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Some Closing Thoughts on Wolves, Sheep and Sheepdogs Analogy

(We still have a ton of thoughts on Lt. Col. David Grossman’s “Sheep, Sheepdogs and Wolves” analogy. To read the entire series, please click here.)

So this is it. Our (probably) last post on the sheepdog analogy, at least in the foreseeable future.

Obviously we had some space limitations in our Slate piece “The Surprising History of American Sniper’s “Wolves, Sheep, and Sheepdogs” Speech” We didn’t have room to debunk more of the analogy, without losing focus. So, since we have our own blog, here are some final thoughts:

This is a very troubling analogy...for libertarians and small government conservatives.

Just think, what is the job of a sheepdog?

No, not the fictional sheepdog on this shirt, but a real sheepdog. I’m not a farmer (no surprise), but my sister-in-law once took her border collies to a sheep ranch where they train the sheepdogs. The video she brought back is below.

Notice what you don’t see: wolves. Notice what you do see: a sheepdog herding sheep. Yep, it’s just sheep and an untrained (but instinctual) sheepdog. The sheepdog doesn’t give a damn about wolves. Nope, all it cares about is telling the sheep what to do. That’s right, the sheep want to go left, go right, stop in place, go too fast. The sheepdog says, ‘Nope, you go where my master wants you to go.”

And that my friends, is the ultimate, unintended irony of libertarians (or small government conservatives) embracing the sheep, sheepdog and wolves analogy. They praise the idea of sheepdogs as protectors of freedom, while also worrying that President Obama wants to take their guns and steal their freedom. But presidents don’t steal freedom; sheepdogs do. Police forces and armies steal freedom, not social workers.

The sheepdog, far from being a symbol of liberty, should be the symbol of oppression. Sheepdogs herd the people, telling them what they can or can’t do. They represent fascism, not liberty.

We love unintended ironies.

Structural solutions versus human solutions

This is my (Michael C’s) second least favorite part of the Grossman essay.

“They [parents] can accept the fact that fires can happen, which is why they want fire extinguishers, fire sprinklers, fire alarms and fire exits throughout their kids’ schools. But many of them are outraged at the idea of putting an armed police officer in their kid’s school. Our children are dozens of times more likely to be killed, and thousands of times more likely to be seriously injured, by school violence than by school fires, but the sheep’s only response to the possibility of violence is denial. The idea of someone coming to kill or harm their children is just too hard, so they choose the path of denial.”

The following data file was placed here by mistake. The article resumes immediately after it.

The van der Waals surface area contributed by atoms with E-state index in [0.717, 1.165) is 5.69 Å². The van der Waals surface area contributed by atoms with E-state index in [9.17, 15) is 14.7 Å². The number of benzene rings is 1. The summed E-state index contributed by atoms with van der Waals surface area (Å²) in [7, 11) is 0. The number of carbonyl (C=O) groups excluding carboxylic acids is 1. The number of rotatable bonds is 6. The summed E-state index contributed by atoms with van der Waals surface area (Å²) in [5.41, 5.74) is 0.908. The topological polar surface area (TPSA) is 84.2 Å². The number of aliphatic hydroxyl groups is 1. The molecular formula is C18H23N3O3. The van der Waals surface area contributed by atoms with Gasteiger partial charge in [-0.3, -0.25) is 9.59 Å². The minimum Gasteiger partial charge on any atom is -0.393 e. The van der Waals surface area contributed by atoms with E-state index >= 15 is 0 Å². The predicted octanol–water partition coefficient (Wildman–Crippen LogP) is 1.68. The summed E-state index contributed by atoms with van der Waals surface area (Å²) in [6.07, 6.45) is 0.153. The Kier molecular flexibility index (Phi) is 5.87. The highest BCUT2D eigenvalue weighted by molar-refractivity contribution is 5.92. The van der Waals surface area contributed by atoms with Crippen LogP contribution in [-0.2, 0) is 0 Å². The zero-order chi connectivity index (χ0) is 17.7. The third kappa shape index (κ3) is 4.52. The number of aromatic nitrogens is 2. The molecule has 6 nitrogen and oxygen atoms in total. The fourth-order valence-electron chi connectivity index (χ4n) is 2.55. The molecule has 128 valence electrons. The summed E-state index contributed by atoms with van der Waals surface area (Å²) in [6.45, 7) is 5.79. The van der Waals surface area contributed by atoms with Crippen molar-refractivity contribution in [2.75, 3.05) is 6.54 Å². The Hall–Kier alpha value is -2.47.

Grossman is utterly incorrect in his analysis of the situation above. Yes, fires have plummeted in schools, but firefighters aren’t the reason why. Fires have declined across America largely because, as a society, we realized that firemen are a terribly ineffective way to deal with fires. Instead, overhead sprinkler systems douse fires before they spread out of control. Improved construction techniques and improved electrical systems reduce the chances of fires starting in the first place. Same with regulations (yes regulations) banning space heaters or flammable furniture and clothes. In short, America created structural changes to prevent fires in schools. If we hadn’t changed the structures fires occurred in, no amount of firefighters would have helped.

Are there structural changes we could make to prevent school shootings? Absolutely: remove the means of mass murder from society. The above historical analogy about fires versus violence in schools indicates that we need structural changes to prevent school shootings, not more “good guys with guns”.

Occasionally, the entire essay is a “quote behaving badly”.

As long time readers know, we hate “Quotes Behaving Badly”. In our minds, it’s exhibit one of how bad information spreads on the internet.

Quite entertainingly, we can dissect how a quote behaving badly gets birthed. In this case, Grossman quoted Bennett to open his article, people quote Grossman’s essay, but give credit to Bennett. Here are some examples.


eleven comments

Regarding unintended ironies…Fascinated by how far you guys have pursued this – it has been running on a bit considering Dave Grossman isn’t exactly Von Clausewitz and Clint Eastwood isn’t exactly Thucydides. A question though: seems that the sheepdogs, in herding the sheep, could be interpreted as protecting the sheep if say, the herd was shuffling off a cliff. That is to say, guardians can be jailers or they can be protectors. This is to suggest that you seem to be putting the analogy in its worst light rather than its best – which is neither difficult nor clever to do.

The sheepdog analogy is a pithy oversimplification that holds significant merit only among people who like thoughts that can fit in the space of a bumper sticker. How much time and effort should be devoted to explain that? I only ask because I have been following your thoughts with interest for the last few years and this series seems like a curious…I’m going to go so far as to say ‘distraction’.

@ Kamil – We wouldn’t have pursued it this far if it’s reach weren’t so omni-present on the right wing.

We cut a lot of examples out of the Slate piece, but regardless to say, hundreds of blogs and dozens of organizations spout this analogy.

That’s why we spent so much time debunking it.

That said, we’re done now. On to other topics.

It’s interesting to see how you yourself fall into the sheepdog category when you suggest that the way to protect schools is to “remove the means of mass murder from society.” (This is based on the idea that said expression translates to mean firearms) No doubt that is an altruistic desire born out of protection…I.e. a sheepdog, yet it becomes draconian because you would take away my right as a citizen of the United States to legally own and use those same “means of mass murder”. This appears to be yet another unintended irony.